Feb 28, 2024
ECON 2510 - Global and Local Food Economies
This is an introductory course on the global and local food economy. The class includes an overview of global food production and agriculture with particular focus on the developing regions of the world. Topics range from an examination of the inter-relatedness of economic growth, population growth, and environmental degradation to analyses of food security, agricultural policies, and innovations relevant to the food economy. Introductory economic theory provides the backdrop used to analyze these complex, multidisciplinary issues. The class includes a field component with visits to local farms and food distribution networks.
Credit Hours: 3
OHIO BRICKS Arch: Connected World
General Education Code (students who entered prior to Fall 2021-22): 2SS
Repeat/Retake Information: May be retaken two times excluding withdrawals, but only last course taken counts.
Lecture/Lab Hours: 3.0 lecture
Grades: Eligible Grades: A-F,WP,WF,WN,FN,AU,I
Course Transferability: OTM course: TMSBS Social & Behavioral Sciences
College Credit Plus: Level 1
- Students will be able to explain the determinants of food supply and demand and analyze how their interaction will affect prices and production in agricultural markets.
- Students will be able to apply models of negative environmental externalities to case studies of environmental degradation and be able to suggest which policies will alleviate the degradation.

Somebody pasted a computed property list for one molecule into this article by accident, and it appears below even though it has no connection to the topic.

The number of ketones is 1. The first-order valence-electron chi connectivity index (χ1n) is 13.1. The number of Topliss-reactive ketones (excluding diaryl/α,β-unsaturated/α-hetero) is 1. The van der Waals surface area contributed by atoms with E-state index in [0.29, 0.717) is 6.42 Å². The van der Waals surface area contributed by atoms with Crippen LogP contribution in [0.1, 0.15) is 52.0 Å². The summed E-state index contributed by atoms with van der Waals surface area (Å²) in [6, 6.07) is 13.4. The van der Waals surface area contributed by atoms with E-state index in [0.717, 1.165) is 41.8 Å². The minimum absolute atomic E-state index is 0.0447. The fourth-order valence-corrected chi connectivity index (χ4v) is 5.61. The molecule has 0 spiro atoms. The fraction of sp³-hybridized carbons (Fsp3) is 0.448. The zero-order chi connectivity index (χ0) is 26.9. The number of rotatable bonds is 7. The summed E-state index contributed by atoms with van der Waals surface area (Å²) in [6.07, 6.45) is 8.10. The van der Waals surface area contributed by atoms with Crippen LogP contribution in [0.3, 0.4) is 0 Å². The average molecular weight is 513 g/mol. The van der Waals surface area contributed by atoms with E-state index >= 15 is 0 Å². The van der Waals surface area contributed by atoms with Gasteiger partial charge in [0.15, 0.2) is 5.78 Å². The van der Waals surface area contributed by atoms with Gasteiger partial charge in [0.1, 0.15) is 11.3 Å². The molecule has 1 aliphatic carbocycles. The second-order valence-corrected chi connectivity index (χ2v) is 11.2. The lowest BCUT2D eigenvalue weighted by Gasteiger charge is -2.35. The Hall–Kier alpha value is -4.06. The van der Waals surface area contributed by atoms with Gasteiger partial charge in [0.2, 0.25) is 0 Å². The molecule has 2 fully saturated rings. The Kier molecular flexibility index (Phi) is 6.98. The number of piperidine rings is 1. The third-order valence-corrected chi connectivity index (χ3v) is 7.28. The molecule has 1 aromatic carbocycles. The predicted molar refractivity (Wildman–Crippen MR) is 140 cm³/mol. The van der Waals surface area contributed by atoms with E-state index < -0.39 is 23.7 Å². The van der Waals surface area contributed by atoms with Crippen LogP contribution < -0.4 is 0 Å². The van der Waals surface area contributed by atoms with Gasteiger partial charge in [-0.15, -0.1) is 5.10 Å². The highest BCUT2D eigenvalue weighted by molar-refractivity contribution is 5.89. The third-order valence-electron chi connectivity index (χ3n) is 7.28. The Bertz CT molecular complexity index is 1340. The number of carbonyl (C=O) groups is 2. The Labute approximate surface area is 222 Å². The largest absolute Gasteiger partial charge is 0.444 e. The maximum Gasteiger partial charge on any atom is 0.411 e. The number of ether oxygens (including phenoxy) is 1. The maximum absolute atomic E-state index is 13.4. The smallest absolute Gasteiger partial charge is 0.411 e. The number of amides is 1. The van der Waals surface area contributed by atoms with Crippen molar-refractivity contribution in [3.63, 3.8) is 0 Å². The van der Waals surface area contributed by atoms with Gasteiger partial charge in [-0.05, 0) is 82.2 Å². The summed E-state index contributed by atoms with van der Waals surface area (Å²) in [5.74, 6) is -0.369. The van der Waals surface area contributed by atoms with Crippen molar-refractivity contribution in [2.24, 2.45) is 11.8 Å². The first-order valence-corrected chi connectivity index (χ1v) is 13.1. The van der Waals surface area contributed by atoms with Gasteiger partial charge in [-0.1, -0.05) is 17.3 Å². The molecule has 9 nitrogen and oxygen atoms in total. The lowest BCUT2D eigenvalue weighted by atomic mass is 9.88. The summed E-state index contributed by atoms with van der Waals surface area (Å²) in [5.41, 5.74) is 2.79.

- Students will be able to explain modern theories of agricultural development, population growth, food security, and agricultural production and their insights into contemporary issues facing society.
- Students will be able to describe how agricultural funding, models, and policies have been influenced by people in positions of power.
- Students will be able to critically reflect on their participation in field visits to local markets and farms and will be able to frame the experience using an economic lens to shed light on agricultural development models.
- Students will be able to critically assess agricultural policies, their costs and benefits, and their impact on local communities and groups.
- Students will be able to assess the assumptions of economic models and evaluate their implications and relevance to different agricultural and social contexts.
- Students will be able to critically reflect on how their own perspective and experiences influence their understanding of the theories of agricultural development.
- Students will be able to employ logic in presenting country-level data about trends in the demand and supply of food and related environmental degradation in order to draw cohesive conclusions about food and agriculture policies.
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